Trade Group Calls for Digital Currency Accounting Guidance
A project to create accounting guidance for digital currency could be added to the Financial Accounting Standards Board’s (“FASB”) standard-setting agenda. In response to a request from the Digital Chamber of Commerce, the FASB plans to hold a public meeting to review whether a digital currency project is necessary. A date for the meeting has yet to be announced. In its June 8 letter, the Digital Chamber of Commerce asked for the FASB to establish guidance regarding when and how to measure digital currency. The letter calls for the FASB to develop an accounting model allowing companies to acknowledge digital. Read More.
Topics: Cash and Cash Equivalents (Topic 305), digital currency, FASB, FASB standard-setting agenda, Financial Accounting Standards Board "FASB", Financial Instruments (Topic 825), Intangible Assets (Topic 350), Inventory (Topic 330)
FASB Seeks More Information on Inventory Disclosures
Businesses using the Retail Inventory Method (“RIM”) could be facing additional disclosure requirements in the future. The Financial Accounting Standards Board (“FASB”) has agreed to a proposal that would require public companies to disclose qualitative and quantitative details on: the cost-to-retail ratio; the retail worth of the inventory at the reporting period’s end; losses; markups or markdowns; and any key accounting policies used to compute the inventory’s value. Companies also would have to disclose their inventory by segment, and then provide further details if that information helps determine how their business operates. Analysts and investors have called for additional disclosures. Read More.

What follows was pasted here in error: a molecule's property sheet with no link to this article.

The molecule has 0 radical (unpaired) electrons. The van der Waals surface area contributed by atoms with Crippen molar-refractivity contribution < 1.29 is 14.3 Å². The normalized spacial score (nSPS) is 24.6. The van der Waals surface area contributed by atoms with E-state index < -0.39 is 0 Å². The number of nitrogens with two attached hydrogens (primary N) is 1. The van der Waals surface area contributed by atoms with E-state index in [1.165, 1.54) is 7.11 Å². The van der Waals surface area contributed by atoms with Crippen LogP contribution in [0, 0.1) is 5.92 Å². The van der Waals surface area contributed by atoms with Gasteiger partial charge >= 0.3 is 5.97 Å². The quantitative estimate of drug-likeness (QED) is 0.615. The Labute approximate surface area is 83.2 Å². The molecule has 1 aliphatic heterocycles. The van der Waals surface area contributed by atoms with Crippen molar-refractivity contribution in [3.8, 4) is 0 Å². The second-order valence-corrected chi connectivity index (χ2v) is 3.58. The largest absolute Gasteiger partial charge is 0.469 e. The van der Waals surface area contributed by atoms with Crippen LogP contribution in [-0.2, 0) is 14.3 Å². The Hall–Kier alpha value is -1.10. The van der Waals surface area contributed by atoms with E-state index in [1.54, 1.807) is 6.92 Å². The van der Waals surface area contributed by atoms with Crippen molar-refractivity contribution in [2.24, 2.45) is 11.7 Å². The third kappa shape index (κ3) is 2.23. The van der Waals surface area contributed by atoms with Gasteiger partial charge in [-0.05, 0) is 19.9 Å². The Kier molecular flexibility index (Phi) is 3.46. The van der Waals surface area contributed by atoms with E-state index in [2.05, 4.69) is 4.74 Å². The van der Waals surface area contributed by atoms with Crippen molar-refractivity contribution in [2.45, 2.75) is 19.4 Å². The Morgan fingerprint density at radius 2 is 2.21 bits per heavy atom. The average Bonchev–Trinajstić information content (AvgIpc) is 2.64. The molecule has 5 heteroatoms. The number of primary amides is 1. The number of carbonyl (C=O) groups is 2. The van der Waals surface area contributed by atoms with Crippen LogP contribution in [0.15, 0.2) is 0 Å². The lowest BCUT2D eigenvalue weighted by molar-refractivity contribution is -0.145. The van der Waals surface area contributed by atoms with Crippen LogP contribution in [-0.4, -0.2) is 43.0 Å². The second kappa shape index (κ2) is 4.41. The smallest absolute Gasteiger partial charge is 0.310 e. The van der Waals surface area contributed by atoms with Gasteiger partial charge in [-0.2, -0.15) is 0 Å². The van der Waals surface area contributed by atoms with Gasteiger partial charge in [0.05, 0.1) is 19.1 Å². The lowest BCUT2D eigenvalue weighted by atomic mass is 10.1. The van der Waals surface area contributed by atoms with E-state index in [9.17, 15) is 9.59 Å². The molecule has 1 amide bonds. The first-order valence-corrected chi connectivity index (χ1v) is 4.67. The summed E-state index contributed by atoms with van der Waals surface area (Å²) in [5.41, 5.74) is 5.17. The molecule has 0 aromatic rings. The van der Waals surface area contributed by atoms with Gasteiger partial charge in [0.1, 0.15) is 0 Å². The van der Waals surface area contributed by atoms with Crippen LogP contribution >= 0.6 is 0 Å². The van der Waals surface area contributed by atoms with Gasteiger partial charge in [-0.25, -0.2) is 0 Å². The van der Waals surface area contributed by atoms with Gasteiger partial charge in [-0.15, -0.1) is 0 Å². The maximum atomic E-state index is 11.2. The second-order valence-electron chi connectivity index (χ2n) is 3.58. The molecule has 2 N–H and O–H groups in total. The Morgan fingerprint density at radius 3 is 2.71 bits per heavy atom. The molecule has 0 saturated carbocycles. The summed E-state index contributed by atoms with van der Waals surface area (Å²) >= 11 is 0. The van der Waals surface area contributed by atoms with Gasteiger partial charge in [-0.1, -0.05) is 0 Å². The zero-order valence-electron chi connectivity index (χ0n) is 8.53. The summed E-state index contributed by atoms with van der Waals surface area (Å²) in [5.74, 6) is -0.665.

FASB Reaches Decisions on Inventory Disclosures
During a September 19 discussion on inventory disclosures as part of its Disclosure Framework project, the Financial Accounting Standards Board (“FASB”) agreed that companies must disclose the following in annual financial statements: Inventory separated by component Inventory separated by measurement basis Inventory balance changes that are not particularly associated with the purchase, manufacture, or sale of inventory in the regular course of business A qualitative explanation of the costs capitalized into inventory The impact of last-in, first-out (“LIFO”) liquidations on income The replacement cost for LIFO inventory Inventory, by reportable segment or component for each reportable segment, if the information. Read More.